Thanks to Leto II, the God Emperor, the idea of sentient sandworms (complete with a face) isn’t exactly a new concept. At the end of his long life, where he himself turned into a worm, his death brings about a new generation of the beast. Each one contains a kernel of his consciousness. It stands to reason then, over the millennia, the sandworms could evolve into the Hutts. 

Considering their connection to the Spice, which also happens to be an addictive drug in Star Wars, it makes sense that the newly evolved Hutts would take control over their own resource. As the years went on, and they lost the ability to develop their own spice, they turned to other resources, sometimes forcibly. Thus we see the formation of their criminal empire even as they retain a soft spot for their initial homeworld of Arrakis/Tatooine. 

Dune Star Wars Info Details Spoilers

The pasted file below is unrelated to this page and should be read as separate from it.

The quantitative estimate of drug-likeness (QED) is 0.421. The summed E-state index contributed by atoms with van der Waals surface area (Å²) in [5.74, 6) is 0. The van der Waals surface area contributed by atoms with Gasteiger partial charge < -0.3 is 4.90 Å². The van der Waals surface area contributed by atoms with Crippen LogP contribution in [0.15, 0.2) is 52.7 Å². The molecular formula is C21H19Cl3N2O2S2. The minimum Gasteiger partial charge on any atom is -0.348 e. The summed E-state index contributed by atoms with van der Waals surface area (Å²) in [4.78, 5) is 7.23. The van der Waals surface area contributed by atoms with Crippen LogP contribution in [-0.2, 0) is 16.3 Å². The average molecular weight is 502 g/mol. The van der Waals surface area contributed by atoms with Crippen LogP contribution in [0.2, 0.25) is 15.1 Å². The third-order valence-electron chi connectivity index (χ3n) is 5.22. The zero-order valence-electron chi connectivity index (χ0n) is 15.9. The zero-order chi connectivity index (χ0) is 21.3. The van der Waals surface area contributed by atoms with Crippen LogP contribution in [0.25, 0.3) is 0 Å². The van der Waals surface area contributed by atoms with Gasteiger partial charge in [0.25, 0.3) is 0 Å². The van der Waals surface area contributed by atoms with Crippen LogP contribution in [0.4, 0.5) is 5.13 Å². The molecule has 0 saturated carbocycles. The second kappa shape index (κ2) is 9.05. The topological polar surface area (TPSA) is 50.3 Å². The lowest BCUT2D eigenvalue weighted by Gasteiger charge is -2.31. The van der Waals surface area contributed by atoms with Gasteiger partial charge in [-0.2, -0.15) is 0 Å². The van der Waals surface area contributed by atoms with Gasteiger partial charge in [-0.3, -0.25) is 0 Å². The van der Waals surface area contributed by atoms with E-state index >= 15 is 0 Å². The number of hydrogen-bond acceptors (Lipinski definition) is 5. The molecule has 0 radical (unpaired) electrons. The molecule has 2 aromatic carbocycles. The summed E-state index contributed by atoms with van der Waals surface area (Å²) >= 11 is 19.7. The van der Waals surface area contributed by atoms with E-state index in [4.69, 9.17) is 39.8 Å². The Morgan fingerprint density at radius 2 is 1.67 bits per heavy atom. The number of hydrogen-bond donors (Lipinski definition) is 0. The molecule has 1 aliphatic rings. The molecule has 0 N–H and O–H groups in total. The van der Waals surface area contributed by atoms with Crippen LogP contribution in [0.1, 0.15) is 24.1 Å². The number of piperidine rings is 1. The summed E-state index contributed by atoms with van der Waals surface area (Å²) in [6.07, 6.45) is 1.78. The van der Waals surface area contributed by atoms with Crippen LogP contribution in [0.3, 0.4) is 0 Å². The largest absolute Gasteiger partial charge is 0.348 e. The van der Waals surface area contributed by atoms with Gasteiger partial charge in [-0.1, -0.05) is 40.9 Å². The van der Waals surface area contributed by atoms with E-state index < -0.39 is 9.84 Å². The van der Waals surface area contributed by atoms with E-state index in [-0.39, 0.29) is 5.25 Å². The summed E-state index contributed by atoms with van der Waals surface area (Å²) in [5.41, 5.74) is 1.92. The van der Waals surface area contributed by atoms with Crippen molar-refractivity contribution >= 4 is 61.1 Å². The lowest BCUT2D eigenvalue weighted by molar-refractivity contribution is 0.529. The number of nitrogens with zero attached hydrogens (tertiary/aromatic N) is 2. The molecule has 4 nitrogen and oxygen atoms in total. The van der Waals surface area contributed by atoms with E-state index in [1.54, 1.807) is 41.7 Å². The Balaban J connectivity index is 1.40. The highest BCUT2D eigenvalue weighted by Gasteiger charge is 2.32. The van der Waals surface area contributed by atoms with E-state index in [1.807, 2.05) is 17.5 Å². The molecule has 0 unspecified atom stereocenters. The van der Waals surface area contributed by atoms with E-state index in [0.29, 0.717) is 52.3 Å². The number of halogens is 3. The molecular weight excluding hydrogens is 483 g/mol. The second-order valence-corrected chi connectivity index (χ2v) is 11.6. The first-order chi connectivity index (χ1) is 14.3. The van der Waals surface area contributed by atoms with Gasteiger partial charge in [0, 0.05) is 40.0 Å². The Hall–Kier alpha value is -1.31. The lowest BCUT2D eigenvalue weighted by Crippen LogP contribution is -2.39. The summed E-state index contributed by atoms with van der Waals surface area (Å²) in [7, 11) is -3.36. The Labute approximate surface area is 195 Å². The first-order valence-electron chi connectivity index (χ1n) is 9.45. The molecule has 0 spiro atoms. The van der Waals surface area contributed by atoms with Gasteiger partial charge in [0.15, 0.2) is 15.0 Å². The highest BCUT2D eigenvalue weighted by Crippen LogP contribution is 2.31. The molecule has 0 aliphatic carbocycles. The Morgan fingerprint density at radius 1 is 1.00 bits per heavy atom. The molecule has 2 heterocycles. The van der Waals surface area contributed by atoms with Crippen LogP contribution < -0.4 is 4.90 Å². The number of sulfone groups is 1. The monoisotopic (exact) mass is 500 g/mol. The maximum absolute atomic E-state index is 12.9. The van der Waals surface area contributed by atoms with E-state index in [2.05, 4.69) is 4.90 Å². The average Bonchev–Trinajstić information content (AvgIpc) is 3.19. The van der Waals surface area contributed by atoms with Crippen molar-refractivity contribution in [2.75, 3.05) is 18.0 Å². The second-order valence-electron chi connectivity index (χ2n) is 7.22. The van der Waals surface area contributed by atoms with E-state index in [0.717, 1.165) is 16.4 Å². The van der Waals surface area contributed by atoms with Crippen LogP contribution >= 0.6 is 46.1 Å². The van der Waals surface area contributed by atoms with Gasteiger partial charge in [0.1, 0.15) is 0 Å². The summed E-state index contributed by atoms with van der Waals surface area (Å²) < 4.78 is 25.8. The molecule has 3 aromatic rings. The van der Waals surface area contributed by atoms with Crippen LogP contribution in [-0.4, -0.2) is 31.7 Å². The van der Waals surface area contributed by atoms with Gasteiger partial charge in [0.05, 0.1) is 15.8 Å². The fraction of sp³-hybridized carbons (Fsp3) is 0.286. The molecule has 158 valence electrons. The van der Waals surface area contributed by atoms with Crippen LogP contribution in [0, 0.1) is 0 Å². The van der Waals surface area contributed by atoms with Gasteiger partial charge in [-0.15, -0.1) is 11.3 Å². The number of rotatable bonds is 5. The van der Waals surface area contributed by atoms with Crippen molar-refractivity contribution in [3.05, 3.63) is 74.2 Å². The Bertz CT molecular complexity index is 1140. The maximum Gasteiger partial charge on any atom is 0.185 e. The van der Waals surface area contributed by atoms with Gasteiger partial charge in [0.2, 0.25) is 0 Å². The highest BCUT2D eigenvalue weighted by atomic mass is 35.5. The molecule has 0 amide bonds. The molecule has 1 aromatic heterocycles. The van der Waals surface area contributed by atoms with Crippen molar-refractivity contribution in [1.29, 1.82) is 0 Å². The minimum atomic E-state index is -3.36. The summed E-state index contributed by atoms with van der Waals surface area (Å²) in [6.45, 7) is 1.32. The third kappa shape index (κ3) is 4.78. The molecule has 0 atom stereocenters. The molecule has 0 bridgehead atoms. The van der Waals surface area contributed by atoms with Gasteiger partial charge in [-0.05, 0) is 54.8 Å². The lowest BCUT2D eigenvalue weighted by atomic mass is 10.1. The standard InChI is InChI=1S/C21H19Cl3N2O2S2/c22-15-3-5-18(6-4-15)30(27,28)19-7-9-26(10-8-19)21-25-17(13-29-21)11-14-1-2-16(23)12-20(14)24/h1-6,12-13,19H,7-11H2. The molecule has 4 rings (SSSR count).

The Nightsisters in Star Wars: The Clone Wars (L); Rebecca Ferguson’s Lady Jessica in 2021’s Dune (R).

An Abundance of Witches

Then there’s the most iconic order in Dune—the ones who pull the strings, guide the Imperium, and led to the creation of the Kwisatz Haderach. The Bene Gesserit witches have endured immeasurable triumphs and defeats throughout the long saga of Dune. While the final books seemed to point towards the order being back near the top, it’s clear their power has waned.

There’s no denying their abilities, however, and the reputation as manipulators with strange powers isn’t an easy one to shake. Would it be so crazy to see Chapterhouse, housing their mother-school, turn into Dathomir, the home of the Nightsisters/Dathomir Witches in Star Wars? Imagine them fully embracing the ‘witch’ moniker as they continue to develop their unique set of skills, becoming even more terrifying to the outside galaxy.